TALTRIDA, a government of southern Russia, includes the peninsula of CRIMEA (q.v.) and a tract of mainland situated between the lower Dnieper and the coasts of the Black Sea and the Sea of Azoff, and is bounded by these two seas on the S., while it has on the N. the governments of Kherson and Ekaterinoslaff. The area is 24,540 square miles, of which 6990 square miles belong to the Crimea ; its continental part consists of a gently undulating steppe of black earth, with only a few patches of salt clay on the banks of the Sivash or Putrid Sea, and sands in the lower course of the Dnieper. It is watered by the Dnieper, which flows along the frontier for 180 miles, and by two small rivers, the Molotchnaya and Berda. Many small lakes and ponds occur in the north, especially among the Dnieper sands, as well as on the Kinburn peninsula, at the mouth of the Dnieper, where salt is made. There are no forests except the artificial plantations in the colonies of the Mennonites. The climate is continental, and resembles that of central Crimea and Kherson. The population in 1883 was 940,530 (247,780 in Crimea). The continental portion, although less mixed than that of the peninsula, consists of Russians (Great, Little, and White Russians), who constitute 83 per cent. of the population, Germans (11 per cent.), Bulgarians (5 per cent.), and Jews (1 per cent.).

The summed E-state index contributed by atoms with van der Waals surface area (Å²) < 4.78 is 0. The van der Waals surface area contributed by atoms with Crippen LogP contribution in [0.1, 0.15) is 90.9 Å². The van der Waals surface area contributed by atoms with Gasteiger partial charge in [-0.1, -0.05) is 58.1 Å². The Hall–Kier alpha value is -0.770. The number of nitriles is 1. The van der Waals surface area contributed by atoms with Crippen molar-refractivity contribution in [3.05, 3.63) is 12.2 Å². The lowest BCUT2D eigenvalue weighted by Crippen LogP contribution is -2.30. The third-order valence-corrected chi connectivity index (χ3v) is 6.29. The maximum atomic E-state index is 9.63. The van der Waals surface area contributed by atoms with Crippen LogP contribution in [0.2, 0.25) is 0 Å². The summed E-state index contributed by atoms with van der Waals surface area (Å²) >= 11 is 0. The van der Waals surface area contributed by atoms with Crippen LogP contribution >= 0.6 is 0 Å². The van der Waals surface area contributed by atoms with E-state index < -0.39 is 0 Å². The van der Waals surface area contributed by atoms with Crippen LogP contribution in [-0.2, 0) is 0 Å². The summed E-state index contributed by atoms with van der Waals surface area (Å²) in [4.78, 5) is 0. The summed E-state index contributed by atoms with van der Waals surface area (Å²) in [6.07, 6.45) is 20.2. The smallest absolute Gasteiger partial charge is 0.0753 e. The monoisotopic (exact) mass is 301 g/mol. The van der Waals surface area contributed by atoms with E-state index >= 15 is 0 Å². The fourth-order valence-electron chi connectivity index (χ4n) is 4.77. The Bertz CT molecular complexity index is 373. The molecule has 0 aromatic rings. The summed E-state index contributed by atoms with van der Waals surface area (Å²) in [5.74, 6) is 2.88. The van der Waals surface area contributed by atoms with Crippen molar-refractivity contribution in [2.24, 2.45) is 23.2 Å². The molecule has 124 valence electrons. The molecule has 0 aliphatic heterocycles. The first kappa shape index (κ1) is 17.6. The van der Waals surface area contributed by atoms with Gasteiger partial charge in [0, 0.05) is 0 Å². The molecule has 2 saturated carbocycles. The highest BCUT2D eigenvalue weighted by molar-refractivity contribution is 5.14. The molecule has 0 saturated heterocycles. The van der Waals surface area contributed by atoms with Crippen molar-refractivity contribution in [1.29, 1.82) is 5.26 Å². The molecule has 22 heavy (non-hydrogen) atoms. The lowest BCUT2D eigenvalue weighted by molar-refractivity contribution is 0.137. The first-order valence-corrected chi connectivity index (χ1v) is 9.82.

Agriculture and cattle-breeding are the leading occupations. Wheat is the chief product, and by the Germans and Russian Nonconformists on the Molotchnaya agriculture is carried to a high degree of perfection. In 1882 there were within the government 356,270 horses, 485,800 cattle, and 3,985,300 sheep (2,891,700 merinos). Salt is made both on the mainland and in the Crimea, and the fisheries along the coast supply an export trade. Manufactures are insignificant, but there is a brisk export trade in grain, salt, fish, woo], and tallow. The main centres of trade are the Kakhovka port on the Dnieper, Berdyansk on the Sea of Azoff, and the seaports of Eupatoria, Sebastopol, Sudak, and Theodosia. The government is divided into eight districts, the chief towns of which (with populations in 1881) are Simferopol (29,030), capital of the government, Eupatoria (13,420), and Theodosia (10,800) in Crimea, and Aleshki (8915), Berdyansk (18,180), Melitopol (13,310), Perekop (4280), andYalta (3000) on the continent. Several villages, such as Bolsboy Tokmak (8000) and Andreevka (7300), have each a population of more than 5000.